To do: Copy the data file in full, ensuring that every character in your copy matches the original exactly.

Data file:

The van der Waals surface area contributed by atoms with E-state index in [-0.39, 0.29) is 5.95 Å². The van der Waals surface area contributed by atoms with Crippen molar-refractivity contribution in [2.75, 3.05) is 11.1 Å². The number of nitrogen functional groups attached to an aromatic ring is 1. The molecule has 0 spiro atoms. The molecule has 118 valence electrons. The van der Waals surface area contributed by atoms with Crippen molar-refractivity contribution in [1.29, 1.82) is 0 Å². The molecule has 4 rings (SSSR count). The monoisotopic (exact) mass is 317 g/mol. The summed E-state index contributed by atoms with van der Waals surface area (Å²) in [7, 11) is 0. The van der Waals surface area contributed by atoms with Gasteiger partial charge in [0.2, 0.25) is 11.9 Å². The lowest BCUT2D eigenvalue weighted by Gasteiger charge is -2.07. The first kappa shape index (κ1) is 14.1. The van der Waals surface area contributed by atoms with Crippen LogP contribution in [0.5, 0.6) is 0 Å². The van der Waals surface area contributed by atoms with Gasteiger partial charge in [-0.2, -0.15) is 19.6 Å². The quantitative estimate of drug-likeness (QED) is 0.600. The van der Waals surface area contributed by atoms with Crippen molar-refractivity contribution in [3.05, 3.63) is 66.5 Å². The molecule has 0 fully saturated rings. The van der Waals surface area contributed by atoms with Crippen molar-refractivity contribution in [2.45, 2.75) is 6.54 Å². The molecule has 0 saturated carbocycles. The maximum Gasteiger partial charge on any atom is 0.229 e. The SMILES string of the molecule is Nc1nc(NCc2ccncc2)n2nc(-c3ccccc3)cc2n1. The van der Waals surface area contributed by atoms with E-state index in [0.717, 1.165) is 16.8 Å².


The van der Waals surface area contributed by atoms with E-state index in [-0.39, 0.29) is 5.95 Å². The van der Waals surface area contributed by atoms with Crippen molar-refractivity contribution in [2.75, 3.05) is 11.1 Å². The number of nitrogen functional groups attached to an aromatic ring is 1. The molecule has 0 spiro atoms. The molecule has 118 valence electrons. The van der Waals surface area contributed by atoms with Crippen molar-refractivity contribution in [1.29, 1.82) is 0 Å². The molecule has 4 rings (SSSR count). The monoisotopic (exact) mass is 317 g/mol. The summed E-state index contributed by atoms with van der Waals surface area (Å²) in [7, 11) is 0. The van der Waals surface area contributed by atoms with Gasteiger partial charge in [0.2, 0.25) is 11.9 Å². The lowest BCUT2D eigenvalue weighted by Gasteiger charge is -2.07. The first kappa shape index (κ1) is 14.1. The van der Waals surface area contributed by atoms with Crippen LogP contribution in [0.5, 0.6) is 0 Å². The van der Waals surface area contributed by atoms with Gasteiger partial charge in [-0.2, -0.15) is 19.6 Å². The quantitative estimate of drug-likeness (QED) is 0.600. The van der Waals surface area contributed by atoms with Crippen molar-refractivity contribution in [3.05, 3.63) is 66.5 Å². The molecule has 0 fully saturated rings. The van der Waals surface area contributed by atoms with Crippen molar-refractivity contribution in [2.45, 2.75) is 6.54 Å². The molecule has 0 saturated carbocycles. The maximum Gasteiger partial charge on any atom is 0.229 e. The SMILES string of the molecule is Nc1nc(NCc2ccncc2)n2nc(-c3ccccc3)cc2n1. The van der Waals surface area contributed by atoms with E-state index in [0.717, 1.165) is 16.8 Å².